This book is about the inner sources of spontaneous creation. It is about where art in the widest sense comes from. It is about why we create and what we learn when we do. It is about the flow of unhindered creative energy: the joy of making art in all its varied forms. Free Play is directed toward people in any field who want to contact, honor, and strengthen their own creative powers. It integrates material from a wide variety of sources among the arts, sciences, and spiritual traditions of humanity. Filled with unusual quotes, amusing and illuminating anecdotes, and original metaphors, it reveals how inspiration arises within us, how that inspiration may be blocked, derailed or obscured by certain unavoidable facts of life, and how finally it can be liberated - how we can be liberated - to speak or sing, write or paint, dance or play, with our own authentic voice. The whole enterprise of improvisation in life and art, of recovering free play and awakening creativity, is about being true to ourselves and our visions. It brings us into direct, active contact with boundless creative energies that we may not even know we had.
Five years and more than 100,000 copies after it was first published, it’s hard to imagine anyone working in Web design who hasn’t read Steve Krug’s “instant classic” on Web usability, but people are still discovering it every day. In this second edition, Steve adds three new chapters in the same style as the original: wry and entertaining, yet loaded with insights and practical advice for novice and veteran alike. Don’t be surprised if it completely changes the way you think about Web design. With these three new chapters:
* Usability as common courtesy — Why people really leave Web sites * Web Accessibility, CSS, and you — Making sites usable and accessible * Help! My boss wants me to ___|\___|. — Surviving executive design whims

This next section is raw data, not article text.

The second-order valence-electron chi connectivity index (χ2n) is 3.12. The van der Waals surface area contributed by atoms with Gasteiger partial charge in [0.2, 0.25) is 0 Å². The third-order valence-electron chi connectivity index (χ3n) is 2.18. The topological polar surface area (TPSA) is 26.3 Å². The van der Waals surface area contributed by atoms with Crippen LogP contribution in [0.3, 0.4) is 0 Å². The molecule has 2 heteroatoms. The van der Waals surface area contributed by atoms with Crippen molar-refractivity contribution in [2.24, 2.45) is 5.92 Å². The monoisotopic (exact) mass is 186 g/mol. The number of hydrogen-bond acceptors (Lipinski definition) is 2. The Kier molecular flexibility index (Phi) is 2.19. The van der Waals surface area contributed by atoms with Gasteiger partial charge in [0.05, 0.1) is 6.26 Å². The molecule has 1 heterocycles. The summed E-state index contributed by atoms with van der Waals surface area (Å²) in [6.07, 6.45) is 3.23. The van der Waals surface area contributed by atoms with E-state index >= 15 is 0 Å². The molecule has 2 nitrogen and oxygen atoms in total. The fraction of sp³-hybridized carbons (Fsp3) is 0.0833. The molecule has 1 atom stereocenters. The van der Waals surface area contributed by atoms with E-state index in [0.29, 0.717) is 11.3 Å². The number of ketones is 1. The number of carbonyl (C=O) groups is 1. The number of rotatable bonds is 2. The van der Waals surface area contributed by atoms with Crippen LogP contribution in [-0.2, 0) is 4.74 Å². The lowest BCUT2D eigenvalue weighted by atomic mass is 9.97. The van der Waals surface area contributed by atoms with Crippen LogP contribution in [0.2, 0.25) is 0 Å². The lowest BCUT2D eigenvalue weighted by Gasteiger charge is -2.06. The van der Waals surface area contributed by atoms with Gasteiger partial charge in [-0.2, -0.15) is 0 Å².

“I thought usability was the enemy of design until I read the first edition of this book.
*Don’t Make Me Think! *showed me how to put myself in the position of the person who uses my site. After reading it over a couple of hours and putting its ideas to work for the past five years, I can say it has done more to improve my abilities as a Web designer than any other book.
In this second edition, Steve Krug adds essential ammunition for those whose bosses, clients, stakeholders, and marketing managers insist on doing the wrong thing. If you design, write, program, own, or manage Web sites, you must read this book.” — Jeffrey Zeldman, author of Designing with Web Standards
S,M,L,XL presents a selection of the remarkable visionary design work produced by the Dutch firm Office for Metropolitan Architecture (O.M.A.) and its acclaimed founder, Rem Koolhaas, in its first twenty years, along with a variety of insightful, often poetic writings. The inventive collaboration between Koolhaas and designer Bruce Mau is a graphic overture that weaves together architectural projects, photos and sketches, diary excerpts, personal travelogues, fairy tales, and fables, as well as critical essays on contemporary architecture and society.
The book’s title is also its framework: projects and essays are arranged according to scale. While Small and Medium address issues ranging from the domestic to the public, Large focuses on what Koolhaas calls “the architecture of Bigness.” Extra-Large features projects at the urban scale, along with the important essay “What Ever Happened to Urbanism?” and other studies of the contemporary city. Running throughout the book is a “dictionary” of an adventurous new Koolhaasian language — definitions, commentaries, and quotes from hundreds of literary, cultural, artistic, and architectural sources.